Legalities of Handwritten Wills

In general, there is no legal requirement for a will to be typed or exist in any particular format. Handwritten wills are acceptable, provided they are legible and meet the standard requirements of any will.

Any will is binding if the authorship is clear, unless it can be demonstrated that the will was written under duress or the will was written while not of sound mind. Any stricture, requirement, or omission stipulated by the will must be clear and obey all local laws. The will should also be dated and signed. Failure to meet these requirements can potentially invalidate some or all of the will.

Authorship of handwritten wills is usually proved through handwriting analysis, although in special cases, handwriting analysis may be irrelevant to proving authorship. For example, a Canadian farmer who died on June 8, 1948, while trapped under his own tractor carved his will into the tractor’s fender. The will was found to be valid, and is currently on display at the University of Saskatchewan College of Law.

If a will is handwritten in part, it must be handwritten completely in order to be valid. This is because handwriting analysis can only prove authorship of the handwritten part. A will which is partially handwritten, or which has handwritten notations, may be invalidated in its entirety.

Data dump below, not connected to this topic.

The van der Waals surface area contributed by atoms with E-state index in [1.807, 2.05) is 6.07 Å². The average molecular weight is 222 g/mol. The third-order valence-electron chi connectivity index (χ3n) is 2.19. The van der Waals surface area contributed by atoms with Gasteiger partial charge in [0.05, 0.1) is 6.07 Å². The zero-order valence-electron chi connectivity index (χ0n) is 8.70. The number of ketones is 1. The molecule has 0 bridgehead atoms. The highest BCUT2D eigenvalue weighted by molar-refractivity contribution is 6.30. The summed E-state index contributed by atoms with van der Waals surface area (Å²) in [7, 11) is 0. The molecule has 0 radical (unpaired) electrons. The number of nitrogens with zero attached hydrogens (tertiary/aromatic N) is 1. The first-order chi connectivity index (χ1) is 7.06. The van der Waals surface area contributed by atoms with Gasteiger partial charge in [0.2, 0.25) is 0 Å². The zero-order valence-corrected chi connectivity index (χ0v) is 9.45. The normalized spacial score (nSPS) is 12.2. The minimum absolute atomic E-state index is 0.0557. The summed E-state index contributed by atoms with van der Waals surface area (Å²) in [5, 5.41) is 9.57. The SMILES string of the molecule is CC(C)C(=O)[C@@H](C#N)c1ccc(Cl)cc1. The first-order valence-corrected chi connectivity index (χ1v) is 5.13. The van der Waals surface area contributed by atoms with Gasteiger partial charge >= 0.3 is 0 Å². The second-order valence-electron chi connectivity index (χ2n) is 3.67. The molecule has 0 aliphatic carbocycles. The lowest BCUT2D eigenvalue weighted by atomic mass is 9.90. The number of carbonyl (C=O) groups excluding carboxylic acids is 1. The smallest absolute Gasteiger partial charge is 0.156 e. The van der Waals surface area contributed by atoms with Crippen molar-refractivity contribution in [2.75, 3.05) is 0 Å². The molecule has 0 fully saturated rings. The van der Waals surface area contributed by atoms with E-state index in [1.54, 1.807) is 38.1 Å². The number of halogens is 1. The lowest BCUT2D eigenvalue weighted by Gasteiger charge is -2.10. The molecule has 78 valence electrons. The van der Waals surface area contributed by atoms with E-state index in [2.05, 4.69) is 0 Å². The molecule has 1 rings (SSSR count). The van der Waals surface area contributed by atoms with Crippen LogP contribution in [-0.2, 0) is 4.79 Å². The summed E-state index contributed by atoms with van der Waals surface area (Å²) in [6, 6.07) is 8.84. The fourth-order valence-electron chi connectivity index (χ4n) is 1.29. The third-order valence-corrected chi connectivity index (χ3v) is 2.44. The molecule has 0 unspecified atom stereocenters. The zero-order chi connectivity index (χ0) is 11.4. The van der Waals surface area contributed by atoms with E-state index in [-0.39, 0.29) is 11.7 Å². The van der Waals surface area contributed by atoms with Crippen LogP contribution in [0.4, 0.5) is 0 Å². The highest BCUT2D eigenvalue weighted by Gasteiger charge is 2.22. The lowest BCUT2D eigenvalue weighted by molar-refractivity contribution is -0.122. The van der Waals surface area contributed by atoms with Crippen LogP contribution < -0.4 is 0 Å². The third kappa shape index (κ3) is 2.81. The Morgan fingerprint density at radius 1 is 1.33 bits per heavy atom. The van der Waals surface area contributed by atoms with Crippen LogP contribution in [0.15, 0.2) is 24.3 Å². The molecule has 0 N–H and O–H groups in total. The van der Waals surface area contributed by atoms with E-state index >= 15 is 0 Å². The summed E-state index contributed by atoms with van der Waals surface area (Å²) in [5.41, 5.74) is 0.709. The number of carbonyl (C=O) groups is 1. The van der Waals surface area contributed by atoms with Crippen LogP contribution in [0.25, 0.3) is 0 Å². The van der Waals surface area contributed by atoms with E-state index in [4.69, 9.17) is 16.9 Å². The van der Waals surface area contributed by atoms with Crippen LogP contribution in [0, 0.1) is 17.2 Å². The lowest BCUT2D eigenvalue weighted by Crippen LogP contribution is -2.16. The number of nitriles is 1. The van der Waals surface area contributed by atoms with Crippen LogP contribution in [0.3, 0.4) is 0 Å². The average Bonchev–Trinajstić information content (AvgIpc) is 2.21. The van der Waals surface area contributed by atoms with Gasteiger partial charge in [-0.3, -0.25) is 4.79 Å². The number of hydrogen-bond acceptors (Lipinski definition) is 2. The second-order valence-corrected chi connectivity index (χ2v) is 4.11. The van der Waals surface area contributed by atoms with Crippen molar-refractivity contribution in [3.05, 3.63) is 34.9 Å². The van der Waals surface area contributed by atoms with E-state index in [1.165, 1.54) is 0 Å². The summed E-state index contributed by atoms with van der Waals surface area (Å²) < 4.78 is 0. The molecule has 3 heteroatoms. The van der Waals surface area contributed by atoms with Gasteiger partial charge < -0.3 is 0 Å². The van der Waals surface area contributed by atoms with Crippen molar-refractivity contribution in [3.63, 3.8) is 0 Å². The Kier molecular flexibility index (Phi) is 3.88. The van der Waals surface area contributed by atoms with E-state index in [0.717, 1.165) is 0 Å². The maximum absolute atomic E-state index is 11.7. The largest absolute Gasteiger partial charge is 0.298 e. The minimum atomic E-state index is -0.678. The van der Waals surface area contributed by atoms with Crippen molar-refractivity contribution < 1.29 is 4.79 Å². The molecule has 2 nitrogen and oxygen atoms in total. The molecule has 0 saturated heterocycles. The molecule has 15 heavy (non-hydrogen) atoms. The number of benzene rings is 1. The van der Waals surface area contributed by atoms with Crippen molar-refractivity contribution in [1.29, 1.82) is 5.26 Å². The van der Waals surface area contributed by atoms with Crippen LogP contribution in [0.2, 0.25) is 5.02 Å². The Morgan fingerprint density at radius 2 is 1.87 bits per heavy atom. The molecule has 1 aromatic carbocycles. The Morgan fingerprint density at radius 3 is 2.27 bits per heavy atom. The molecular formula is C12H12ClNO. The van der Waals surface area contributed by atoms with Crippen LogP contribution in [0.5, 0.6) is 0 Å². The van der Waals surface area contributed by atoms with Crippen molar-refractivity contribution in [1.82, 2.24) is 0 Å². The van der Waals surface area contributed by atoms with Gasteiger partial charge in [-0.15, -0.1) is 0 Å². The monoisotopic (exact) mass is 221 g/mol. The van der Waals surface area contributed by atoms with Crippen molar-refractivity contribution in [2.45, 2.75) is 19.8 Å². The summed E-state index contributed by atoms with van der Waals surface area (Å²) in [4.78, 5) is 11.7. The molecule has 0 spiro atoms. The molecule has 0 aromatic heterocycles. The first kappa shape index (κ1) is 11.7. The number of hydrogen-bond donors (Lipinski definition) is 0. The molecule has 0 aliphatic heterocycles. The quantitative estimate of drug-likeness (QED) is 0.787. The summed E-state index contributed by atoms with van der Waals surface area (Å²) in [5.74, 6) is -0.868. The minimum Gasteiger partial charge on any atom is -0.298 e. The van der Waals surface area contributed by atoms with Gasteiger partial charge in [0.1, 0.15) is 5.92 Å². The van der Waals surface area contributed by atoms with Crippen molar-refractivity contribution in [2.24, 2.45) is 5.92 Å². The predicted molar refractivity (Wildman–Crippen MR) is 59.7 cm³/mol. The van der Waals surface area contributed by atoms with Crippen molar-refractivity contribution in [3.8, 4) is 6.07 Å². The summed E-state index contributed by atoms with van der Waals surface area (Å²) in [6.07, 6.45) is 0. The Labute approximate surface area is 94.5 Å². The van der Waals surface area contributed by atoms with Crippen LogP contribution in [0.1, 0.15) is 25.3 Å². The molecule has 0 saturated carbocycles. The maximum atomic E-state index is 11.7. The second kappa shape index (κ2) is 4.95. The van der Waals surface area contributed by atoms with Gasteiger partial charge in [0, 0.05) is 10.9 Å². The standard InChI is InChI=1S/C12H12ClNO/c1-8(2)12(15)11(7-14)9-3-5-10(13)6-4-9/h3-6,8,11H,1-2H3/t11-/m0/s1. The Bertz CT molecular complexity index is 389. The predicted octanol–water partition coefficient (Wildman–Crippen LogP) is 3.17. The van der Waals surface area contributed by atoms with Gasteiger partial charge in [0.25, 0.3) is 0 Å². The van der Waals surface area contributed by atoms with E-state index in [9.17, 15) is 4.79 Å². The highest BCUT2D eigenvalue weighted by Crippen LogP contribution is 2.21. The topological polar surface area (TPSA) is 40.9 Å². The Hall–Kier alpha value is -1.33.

The handwriting must match that of the person who is making the will. If a different person handwrites the will, it won’t be valid unless authorship can be established by other means. 

Holographic wills

Most handwritten wills are also holographic wills. The difference between basic handwritten wills and holographic wills is that a holographic will has not been witnessed. Black’s Law Dictionary defines a holographic will as “a Will written entirely by the testator in his or her own handwriting and is not witnessed.” Holographic wills are common in emergency situations, but can also be found in other circumstances.

In 19 states, holographic wills are completely legal, providing the authorship can be proven and the contents of the will itself are legal. Most other states require a handwritten will to be witnessed and dated in the same way as any other will. The same restrictions apply as for handwritten wills.

In case the estate covers property in more than one state, both states must accept the holographic will as legal. If the matter is admitted to probate in one state, it will also have to be admitted to probate in every other state where property is involved. Some states require the will’s author to appoint a personal representative in that state who is also a local resident.